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Sixers Deep Bench Dive: Looking at the upside

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With a lot of youth stuck on the end of the bench, the Sixers should try and find them minutes.

NBA: Summer League-Boston Celtics at Philadelphia 76ers Mark J. Rebilas-USA TODAY Sports

The Sixers’ rotation seems to be mostly set for the upcoming season. A combination of veteran experience and youth makes for a solid top ten on the roster, but there are still a few other players that aren’t talked about much. While the Sixers rarely swap in five players at once, and usually try to stagger their top players, the bench is still going to play a vital role in the team’s success.

Players such as T.J. McConnell, Markelle Fultz, and Wilson Chandler are sure to get many of the bench minutes because of their ability to play several positions, with others such as Mike Muscala and Amir Johnson filling out the rest of the main pieces from the second unit. That leaves little room for anyone else to work their way into the rotation, especially the three new members of the team in Landry Shamet, Shake Milton, and Jonah Bolden.

The Sixers are in position to make some serious noise come playoff time, but they shouldn’t turn their backs on trying to develop these young guys throughout the year. They don’t need to start the trio of rookies against the NBA’s best, but if it means giving them minutes each game to learn the ins and outs of the professional game then so be it.

Shake Milton is in the best position to stay in game shape and keep growing since he is signed to a two way deal. He may find himself playing most of the year in Delaware because fo the surplus of guards on the bench, but that isn’t necessarily a bad thing. Milton, the second round pick, is still raw enough in his game that some extra time away from the professional team could do him some good. When he is up with the Sixers they should look to get him a few minutes here and there, as his length and touch from the outside would be a great addition to the guard depth that doesn’t have a lot of either.

Unlike Milton, both Landry Shamet and Jonah Bolden don't have the luxury of getting consistent minutes with the Blue Coats. Likely to be on the end of the bench, both may find it tough to get into the lineup on most nights, but they have one thing on their side, the head coach. Brett Brown has shown a willingness to let players lower on the totem pole work their way into the rotation through practice. If Brown believes a player can help the team he will find minutes. Practice will have to be where both Shamet and Bolden sharpen their teeth, and if they impress enough they could get their chance eventually.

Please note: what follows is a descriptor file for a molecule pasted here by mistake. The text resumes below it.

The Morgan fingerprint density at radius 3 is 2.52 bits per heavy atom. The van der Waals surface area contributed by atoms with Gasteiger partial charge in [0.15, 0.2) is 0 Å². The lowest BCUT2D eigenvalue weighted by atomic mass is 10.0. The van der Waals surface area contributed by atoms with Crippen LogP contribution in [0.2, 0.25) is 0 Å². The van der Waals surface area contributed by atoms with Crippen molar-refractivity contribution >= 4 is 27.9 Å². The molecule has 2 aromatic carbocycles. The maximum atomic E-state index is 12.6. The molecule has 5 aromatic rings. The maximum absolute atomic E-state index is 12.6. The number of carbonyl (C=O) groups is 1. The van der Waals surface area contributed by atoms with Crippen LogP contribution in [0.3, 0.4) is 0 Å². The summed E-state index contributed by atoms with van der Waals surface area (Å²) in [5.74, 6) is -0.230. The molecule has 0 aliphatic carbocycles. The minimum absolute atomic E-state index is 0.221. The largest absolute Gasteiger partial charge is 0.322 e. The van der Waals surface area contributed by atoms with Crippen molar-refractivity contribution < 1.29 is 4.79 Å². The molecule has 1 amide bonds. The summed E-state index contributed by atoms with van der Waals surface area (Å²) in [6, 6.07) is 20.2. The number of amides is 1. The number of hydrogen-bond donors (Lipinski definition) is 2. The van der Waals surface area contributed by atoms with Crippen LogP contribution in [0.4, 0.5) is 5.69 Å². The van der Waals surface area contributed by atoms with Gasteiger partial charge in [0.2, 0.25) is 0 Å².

Because of what each young player brings to the table, there is a chance they can work their way into everyday minutes. Shamet was drafted for his outside shot and ball handling abilities. With the one dimensional offensive game of T.J. McConnell and questions surrounding Markelle Fultz, the Sixers could use a true shooter. Giving Shamet minutes when in need of a quick bucket or a few three pointers could be a role Shamet looks to fill as the season progresses. The lone big man sitting at the end of the bench also has a chance to get some run at some point this year. Jonah Bolden has the length, athleticism, and threat of an outside shot that could give the Sixers a different look on both offense and defense that they haven’t been able to get out of prior backup big men. He has the body to play both power forward and center, so he can come in and play a role wherever needed.

On many teams around the league the end of the bench is usually filled with veterans who have experience in game situations if they are needed. The Sixers are different. The players they have at the end of the bench are young and raw and so they’re moldable. What makes a team great is being able to find players who aren’t going to be superstars but still finding a way for them to have a productive role on the team. Each of the three players (Bolden, Shamet & Milton) are so new to the professional game that they have the opportunity to grow into whatever role Brett Brown demands of them.